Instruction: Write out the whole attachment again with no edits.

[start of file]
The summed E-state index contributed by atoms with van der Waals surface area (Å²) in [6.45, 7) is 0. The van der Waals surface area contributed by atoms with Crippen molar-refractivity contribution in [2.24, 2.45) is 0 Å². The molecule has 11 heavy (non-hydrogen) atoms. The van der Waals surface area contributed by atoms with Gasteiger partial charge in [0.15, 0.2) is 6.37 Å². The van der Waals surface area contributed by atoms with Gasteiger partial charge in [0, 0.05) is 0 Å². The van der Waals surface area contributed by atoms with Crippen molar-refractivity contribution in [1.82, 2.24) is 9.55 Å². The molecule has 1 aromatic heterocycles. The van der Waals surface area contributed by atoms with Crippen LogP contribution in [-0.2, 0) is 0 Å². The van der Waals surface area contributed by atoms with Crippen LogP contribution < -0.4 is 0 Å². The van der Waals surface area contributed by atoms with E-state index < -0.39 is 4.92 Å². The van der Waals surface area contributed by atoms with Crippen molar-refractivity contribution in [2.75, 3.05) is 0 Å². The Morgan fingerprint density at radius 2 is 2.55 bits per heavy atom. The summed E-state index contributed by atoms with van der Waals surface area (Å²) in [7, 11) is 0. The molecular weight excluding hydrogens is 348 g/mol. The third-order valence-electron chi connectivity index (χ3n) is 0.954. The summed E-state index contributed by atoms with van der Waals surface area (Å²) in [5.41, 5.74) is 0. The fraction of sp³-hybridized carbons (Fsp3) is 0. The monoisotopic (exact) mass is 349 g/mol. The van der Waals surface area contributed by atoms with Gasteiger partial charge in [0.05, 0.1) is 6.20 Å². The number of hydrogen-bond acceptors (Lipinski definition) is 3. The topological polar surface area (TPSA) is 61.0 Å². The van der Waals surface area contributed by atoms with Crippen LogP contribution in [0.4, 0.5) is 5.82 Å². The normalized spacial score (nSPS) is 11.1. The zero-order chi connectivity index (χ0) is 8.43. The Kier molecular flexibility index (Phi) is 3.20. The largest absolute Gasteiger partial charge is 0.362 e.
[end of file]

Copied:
The summed E-state index contributed by atoms with van der Waals surface area (Å²) in [6.45, 7) is 0. The van der Waals surface area contributed by atoms with Crippen molar-refractivity contribution in [2.24, 2.45) is 0 Å². The molecule has 11 heavy (non-hydrogen) atoms. The van der Waals surface area contributed by atoms with Gasteiger partial charge in [0.15, 0.2) is 6.37 Å². The van der Waals surface area contributed by atoms with Gasteiger partial charge in [0, 0.05) is 0 Å². The van der Waals surface area contributed by atoms with Crippen molar-refractivity contribution in [1.82, 2.24) is 9.55 Å². The molecule has 1 aromatic heterocycles. The van der Waals surface area contributed by atoms with Crippen LogP contribution in [-0.2, 0) is 0 Å². The van der Waals surface area contributed by atoms with Crippen LogP contribution < -0.4 is 0 Å². The van der Waals surface area contributed by atoms with E-state index < -0.39 is 4.92 Å². The van der Waals surface area contributed by atoms with Crippen molar-refractivity contribution in [2.75, 3.05) is 0 Å². The Morgan fingerprint density at radius 2 is 2.55 bits per heavy atom. The summed E-state index contributed by atoms with van der Waals surface area (Å²) in [7, 11) is 0. The molecular weight excluding hydrogens is 348 g/mol. The third-order valence-electron chi connectivity index (χ3n) is 0.954. The summed E-state index contributed by atoms with van der Waals surface area (Å²) in [5.41, 5.74) is 0. The fraction of sp³-hybridized carbons (Fsp3) is 0. The monoisotopic (exact) mass is 349 g/mol. The van der Waals surface area contributed by atoms with Gasteiger partial charge in [0.05, 0.1) is 6.20 Å². The number of hydrogen-bond acceptors (Lipinski definition) is 3. The topological polar surface area (TPSA) is 61.0 Å². The van der Waals surface area contributed by atoms with Crippen LogP contribution in [0.4, 0.5) is 5.82 Å². The normalized spacial score (nSPS) is 11.1. The zero-order chi connectivity index (χ0) is 8.43. The Kier molecular flexibility index (Phi) is 3.20. The largest absolute Gasteiger partial charge is 0.362 e.